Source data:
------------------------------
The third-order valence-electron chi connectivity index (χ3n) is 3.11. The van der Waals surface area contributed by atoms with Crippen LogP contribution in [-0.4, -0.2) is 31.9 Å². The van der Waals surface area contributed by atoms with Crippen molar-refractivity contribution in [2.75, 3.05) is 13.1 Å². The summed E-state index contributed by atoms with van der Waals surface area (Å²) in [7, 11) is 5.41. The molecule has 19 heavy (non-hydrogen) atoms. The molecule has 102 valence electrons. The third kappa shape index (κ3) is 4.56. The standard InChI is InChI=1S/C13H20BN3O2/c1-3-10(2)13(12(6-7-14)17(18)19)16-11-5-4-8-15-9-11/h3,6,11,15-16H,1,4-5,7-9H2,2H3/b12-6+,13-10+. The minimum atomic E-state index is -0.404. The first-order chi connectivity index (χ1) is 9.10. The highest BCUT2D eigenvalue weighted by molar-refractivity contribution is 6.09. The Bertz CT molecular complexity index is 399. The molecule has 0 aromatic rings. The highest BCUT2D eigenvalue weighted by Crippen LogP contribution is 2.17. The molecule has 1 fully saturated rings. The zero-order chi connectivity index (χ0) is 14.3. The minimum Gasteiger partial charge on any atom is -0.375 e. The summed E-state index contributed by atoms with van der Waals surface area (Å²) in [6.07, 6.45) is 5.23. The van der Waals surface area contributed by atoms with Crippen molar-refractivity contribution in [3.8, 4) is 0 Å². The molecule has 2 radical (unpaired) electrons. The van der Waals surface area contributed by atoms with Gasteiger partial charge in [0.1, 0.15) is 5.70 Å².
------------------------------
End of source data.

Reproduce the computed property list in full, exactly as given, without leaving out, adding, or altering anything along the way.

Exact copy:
The third-order valence-electron chi connectivity index (χ3n) is 3.11. The van der Waals surface area contributed by atoms with Crippen LogP contribution in [-0.4, -0.2) is 31.9 Å². The van der Waals surface area contributed by atoms with Crippen molar-refractivity contribution in [2.75, 3.05) is 13.1 Å². The summed E-state index contributed by atoms with van der Waals surface area (Å²) in [7, 11) is 5.41. The molecule has 19 heavy (non-hydrogen) atoms. The molecule has 102 valence electrons. The third kappa shape index (κ3) is 4.56. The standard InChI is InChI=1S/C13H20BN3O2/c1-3-10(2)13(12(6-7-14)17(18)19)16-11-5-4-8-15-9-11/h3,6,11,15-16H,1,4-5,7-9H2,2H3/b12-6+,13-10+. The minimum atomic E-state index is -0.404. The first-order chi connectivity index (χ1) is 9.10. The highest BCUT2D eigenvalue weighted by molar-refractivity contribution is 6.09. The Bertz CT molecular complexity index is 399. The molecule has 0 aromatic rings. The highest BCUT2D eigenvalue weighted by Crippen LogP contribution is 2.17. The molecule has 1 fully saturated rings. The zero-order chi connectivity index (χ0) is 14.3. The minimum Gasteiger partial charge on any atom is -0.375 e. The summed E-state index contributed by atoms with van der Waals surface area (Å²) in [6.07, 6.45) is 5.23. The van der Waals surface area contributed by atoms with Crippen molar-refractivity contribution in [3.8, 4) is 0 Å². The molecule has 2 radical (unpaired) electrons. The van der Waals surface area contributed by atoms with Gasteiger partial charge in [0.1, 0.15) is 5.70 Å².